No matter how bad things were, no matter how many games the Longhorns lost, they always found a way to win on the recruiting trail.
But Texas may finally be reaping the consequences of a 21-17 record since earning a berth in the 2009 BCS National Championship, including a 11-15 mark in Big 12 play.
Arlington Martin running back Kyle Hicks, who verbally committed to play for the Longhorns in February, decommitted from Texas and pledged to play for TCU on Monday. The four-star prospect becomes the second highly-touted high schooler to decommit from Texas this year, joining Sealy wide receiver Ricky Seals-Jones.
“It was really one of the hardest things I’ve ever had to do in my life,” Hicks said. “It’s been something that I’ve been thinking about for a while now. They’re two great schools that I like a lot. When it came down to it, my heart was just telling me TCU.”
Hicks said that he wanted to be closer to home and that TCU beating Texas this Thanksgiving, 20-13, had nothing to do with his decision. He’s even optimistic that the Longhorns can right the ship soon.
“Texas is a great school. It’s been my dream school since I was a little boy,” Hicks said. “I can see them being a Top 10 team in the next year. I’m really excited to play against them beacuse you like to play in big games like that. It brings the best out of you.”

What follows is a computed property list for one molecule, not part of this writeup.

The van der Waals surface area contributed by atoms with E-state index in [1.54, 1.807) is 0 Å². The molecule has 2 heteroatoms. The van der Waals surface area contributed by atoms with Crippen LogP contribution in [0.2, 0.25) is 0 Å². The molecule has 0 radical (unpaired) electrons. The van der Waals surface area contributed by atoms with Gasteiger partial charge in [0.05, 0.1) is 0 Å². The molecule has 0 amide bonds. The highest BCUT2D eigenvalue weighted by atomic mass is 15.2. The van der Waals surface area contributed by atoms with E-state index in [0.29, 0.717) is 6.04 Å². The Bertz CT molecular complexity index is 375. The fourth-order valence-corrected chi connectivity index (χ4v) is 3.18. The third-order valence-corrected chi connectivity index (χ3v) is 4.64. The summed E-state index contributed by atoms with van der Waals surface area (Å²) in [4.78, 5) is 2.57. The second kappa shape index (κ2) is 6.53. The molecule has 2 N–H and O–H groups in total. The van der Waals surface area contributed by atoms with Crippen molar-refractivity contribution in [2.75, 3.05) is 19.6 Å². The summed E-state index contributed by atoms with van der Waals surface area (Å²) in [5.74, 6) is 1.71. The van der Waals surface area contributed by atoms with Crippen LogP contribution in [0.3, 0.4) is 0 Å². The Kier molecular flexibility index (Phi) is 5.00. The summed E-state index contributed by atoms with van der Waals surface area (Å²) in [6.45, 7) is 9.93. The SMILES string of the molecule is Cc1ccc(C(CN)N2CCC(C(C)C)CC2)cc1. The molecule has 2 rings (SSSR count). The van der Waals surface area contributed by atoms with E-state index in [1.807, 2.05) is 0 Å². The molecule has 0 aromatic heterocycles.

The Longhorns aren’t waiting around to fill the spot left vacant by Hicks. Multiple reports, the first by Hookem.com, say that co-offensive coordinator Bryan Harsin visited with junior college quarterback Tanner McEvoy on Monday.
Similar reports emerged this January about Bo Wallace, also a junior college product, before Wallace signed with Ole Miss, where he started all 12 games this year and led the Rebels, who fell to Texas, 66-31, in September, to their first bowl game since 2009.
And if Texas can’t rely on routinely signing large groups of blue-chip prospects anymore, Scott might be right.
It’s one thing to bring in some of the best players coming out of high school at virtually every position and see many of them not live up to lofty expectations. It’s one thing to miss out on in-state prospects like Andrew Luck, Robert Griffin III, Michael Crabtree, LaMichael James and Johnny Manziel.
But it’s an entirely different thing to miss out on most of the blue-chippers altogether.
After going 5-7 in 2010, Texas signed the third-best recruiting class in the country, according to rivals.com. Despite losing five games last year, the Longhorns brought in the nation’s second-best recruiting class. But following an 8-4 regular season this year, Texas’ 2013 recruiting class doesn’t crack the top 10.
Mack Brown has dealt with plenty of problems during his 15-year tenure as the Longhorns’ head football coach. Lack of talent has never been one of them. The man once dubbed “Mr. February” has always hauled in some of the nation’s best recruiting classes. But things on the recruiting trail aren’t heading in the right direction.
While Texas will return the vast majority of its starters next year, the Longhorns’ long-term future could be bleak.
Printed on Tuesday, December 4, 2012 as: Longhorns' recruiting hold on Texas is slipping